No Fear – It’s Only Shakespeare!

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On June 18, 2015, 43 very tired students and two highly motivated teachers went on a trip to experience Shakespeare. True to the maxim “the early bird catches the worm” we departed at 06:30 in the morning only to enjoy a rather nerve-wracking three-hour bus tour until we eventually reached our destination, the Shakespeare-Festival in Neuss.

Since a replica of the famous Globe Theater was built in the city of Neuss in 1991 an annual festival takes place where theater companies from literally all over the world perform their very own interpretations of popular or also even rather unknown Shakespearean plays. Therefore, this was our chance to catch a glimpse of the popular bard, not only by watching (or rather “hearing” – but we’ll come to that later) a play but by also getting an introduction into his time and becoming actors ourselves.


Miss Schormann, a dramatic advisor from Munich, led us through the Elizabethan Age. With a lot of wit she explained the strange circumstances of this time, guided us through the smelly city of London in the 16th century and finally brought us to the Globe Theater itself. Did you know that the penny stinkers in the Globe went wild when sneaking a peek of manly calves in stockings? Neither did we.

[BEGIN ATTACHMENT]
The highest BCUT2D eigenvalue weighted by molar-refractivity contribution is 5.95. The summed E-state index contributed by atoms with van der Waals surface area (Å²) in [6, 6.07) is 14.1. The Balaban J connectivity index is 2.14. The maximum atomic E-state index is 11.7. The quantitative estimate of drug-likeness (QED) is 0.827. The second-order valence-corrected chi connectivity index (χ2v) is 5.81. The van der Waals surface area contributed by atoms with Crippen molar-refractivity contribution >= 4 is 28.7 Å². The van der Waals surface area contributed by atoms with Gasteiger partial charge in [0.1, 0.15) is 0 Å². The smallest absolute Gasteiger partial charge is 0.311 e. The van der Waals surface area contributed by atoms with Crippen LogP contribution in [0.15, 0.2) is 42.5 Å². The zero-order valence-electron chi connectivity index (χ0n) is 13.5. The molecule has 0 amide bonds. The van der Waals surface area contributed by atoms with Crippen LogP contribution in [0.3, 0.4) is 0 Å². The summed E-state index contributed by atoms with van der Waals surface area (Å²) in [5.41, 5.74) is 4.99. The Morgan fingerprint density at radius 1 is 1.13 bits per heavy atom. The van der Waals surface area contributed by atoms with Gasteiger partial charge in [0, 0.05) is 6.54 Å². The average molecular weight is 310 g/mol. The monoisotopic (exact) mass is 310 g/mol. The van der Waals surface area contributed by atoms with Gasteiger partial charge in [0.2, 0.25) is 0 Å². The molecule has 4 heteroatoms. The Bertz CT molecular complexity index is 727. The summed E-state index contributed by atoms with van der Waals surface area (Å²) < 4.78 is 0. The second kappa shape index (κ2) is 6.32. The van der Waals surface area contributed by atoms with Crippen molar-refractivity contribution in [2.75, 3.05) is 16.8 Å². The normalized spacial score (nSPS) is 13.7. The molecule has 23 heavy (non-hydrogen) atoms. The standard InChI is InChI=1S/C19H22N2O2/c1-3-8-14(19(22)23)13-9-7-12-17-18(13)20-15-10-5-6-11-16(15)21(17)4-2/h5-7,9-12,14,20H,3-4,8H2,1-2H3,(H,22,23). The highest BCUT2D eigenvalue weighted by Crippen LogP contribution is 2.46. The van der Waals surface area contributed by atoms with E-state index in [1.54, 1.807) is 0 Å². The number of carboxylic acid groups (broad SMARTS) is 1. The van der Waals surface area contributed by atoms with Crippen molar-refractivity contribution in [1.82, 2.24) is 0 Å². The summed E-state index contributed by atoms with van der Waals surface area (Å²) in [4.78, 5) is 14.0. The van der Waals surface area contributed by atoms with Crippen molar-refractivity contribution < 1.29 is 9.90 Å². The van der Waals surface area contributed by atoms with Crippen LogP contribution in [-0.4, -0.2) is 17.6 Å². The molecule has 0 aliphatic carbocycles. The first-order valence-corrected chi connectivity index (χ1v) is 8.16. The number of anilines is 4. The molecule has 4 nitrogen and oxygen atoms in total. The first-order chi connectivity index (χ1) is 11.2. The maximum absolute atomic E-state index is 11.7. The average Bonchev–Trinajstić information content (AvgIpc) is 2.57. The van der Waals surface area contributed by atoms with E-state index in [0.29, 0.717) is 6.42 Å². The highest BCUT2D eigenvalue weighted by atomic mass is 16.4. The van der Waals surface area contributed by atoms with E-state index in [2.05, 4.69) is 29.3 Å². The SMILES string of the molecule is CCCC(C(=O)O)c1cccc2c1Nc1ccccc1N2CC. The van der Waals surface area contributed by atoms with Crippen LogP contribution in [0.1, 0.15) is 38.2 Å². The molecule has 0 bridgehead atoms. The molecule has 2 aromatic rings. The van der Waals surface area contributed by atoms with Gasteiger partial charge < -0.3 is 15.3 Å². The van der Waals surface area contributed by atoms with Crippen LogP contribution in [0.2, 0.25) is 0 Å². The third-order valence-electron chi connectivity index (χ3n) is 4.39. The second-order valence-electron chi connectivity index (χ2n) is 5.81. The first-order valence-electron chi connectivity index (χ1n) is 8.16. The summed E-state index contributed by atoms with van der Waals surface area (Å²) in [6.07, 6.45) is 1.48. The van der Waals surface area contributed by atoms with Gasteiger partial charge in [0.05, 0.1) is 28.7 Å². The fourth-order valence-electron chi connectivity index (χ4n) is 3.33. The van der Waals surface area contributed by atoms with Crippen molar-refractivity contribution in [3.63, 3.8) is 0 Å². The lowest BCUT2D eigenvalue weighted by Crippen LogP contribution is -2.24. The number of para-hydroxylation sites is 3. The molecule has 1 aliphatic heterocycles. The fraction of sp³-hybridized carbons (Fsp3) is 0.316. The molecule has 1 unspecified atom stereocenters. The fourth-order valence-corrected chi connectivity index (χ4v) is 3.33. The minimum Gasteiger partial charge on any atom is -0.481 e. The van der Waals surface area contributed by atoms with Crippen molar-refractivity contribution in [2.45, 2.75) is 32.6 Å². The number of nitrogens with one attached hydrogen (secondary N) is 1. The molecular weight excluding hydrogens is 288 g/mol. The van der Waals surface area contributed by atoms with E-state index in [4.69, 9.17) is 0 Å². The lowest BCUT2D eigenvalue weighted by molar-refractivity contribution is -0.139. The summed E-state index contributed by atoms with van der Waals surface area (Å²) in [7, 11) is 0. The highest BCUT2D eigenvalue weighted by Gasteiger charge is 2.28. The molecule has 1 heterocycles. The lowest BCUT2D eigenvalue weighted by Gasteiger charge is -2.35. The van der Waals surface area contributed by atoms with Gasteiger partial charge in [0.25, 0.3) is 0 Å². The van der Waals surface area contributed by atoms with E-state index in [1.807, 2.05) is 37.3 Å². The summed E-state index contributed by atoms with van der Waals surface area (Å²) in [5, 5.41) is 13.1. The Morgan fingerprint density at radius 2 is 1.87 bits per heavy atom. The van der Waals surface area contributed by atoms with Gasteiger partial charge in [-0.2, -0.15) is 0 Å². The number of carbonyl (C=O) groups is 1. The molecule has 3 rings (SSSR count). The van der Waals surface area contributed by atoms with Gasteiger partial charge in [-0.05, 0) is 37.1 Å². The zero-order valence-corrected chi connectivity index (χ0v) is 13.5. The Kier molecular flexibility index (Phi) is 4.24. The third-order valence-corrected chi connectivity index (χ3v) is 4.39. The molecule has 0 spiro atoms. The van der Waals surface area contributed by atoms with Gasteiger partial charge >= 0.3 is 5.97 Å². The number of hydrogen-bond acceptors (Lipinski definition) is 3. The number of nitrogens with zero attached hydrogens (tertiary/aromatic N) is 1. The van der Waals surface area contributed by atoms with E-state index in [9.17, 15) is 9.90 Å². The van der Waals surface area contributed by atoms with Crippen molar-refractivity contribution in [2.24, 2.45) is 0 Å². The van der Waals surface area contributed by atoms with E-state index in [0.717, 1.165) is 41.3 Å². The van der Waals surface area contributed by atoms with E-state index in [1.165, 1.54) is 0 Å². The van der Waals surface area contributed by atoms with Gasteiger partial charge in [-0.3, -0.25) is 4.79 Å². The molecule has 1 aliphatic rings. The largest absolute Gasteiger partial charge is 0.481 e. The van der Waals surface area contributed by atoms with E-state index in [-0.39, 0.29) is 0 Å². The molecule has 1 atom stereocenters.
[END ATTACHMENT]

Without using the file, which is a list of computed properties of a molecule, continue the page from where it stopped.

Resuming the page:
Additionally, visitors of the early Globe were not very interested in really watching the play – after all, there were better things to do – thus the Britons came up with the expression “(to) hear a play”; there were not many props on the stage to be seen anyway.


After having learned about the Globe, it was time to become actors ourselves. Miss Schormann taught us to act out a scene of “Romeo and Juliet” in English by warming us to the profession of acting which was indeed quite exciting. Of course, students of DS already acted close to perfection but also “the others” could find a way into the scene and after one hour the scene looked absolutely awesome and it was fascinating to see it evolve.


At 3 pm it was time to watch the play “Measure for Measure” in the Globe replica.

Yes, it is a hardly known play and yes, it was a bit strenuous to watch which might have been the reason why a few students rather heard the play than watched it (we’ll leave it like that, okay? Well, we did get up early after all, didn’t we.)

The staging was quite a handful although it absolutely served its purpose by leaving us mystified and thus talking about it until the next English lesson.

To my mind, it was very nice to get an introduction into the play by Miss Schormann first otherwise a few of us might have been a bit lost during the performance.


To put it in a nutshell, Shakespeare is worth watching / hearing even after 400 years and maybe the upcoming English major courses will watch / hear a better-known play at the Globe Theater in Neuss but all in all it was an exciting day at least the two highly motivated English teachers would not have liked to miss.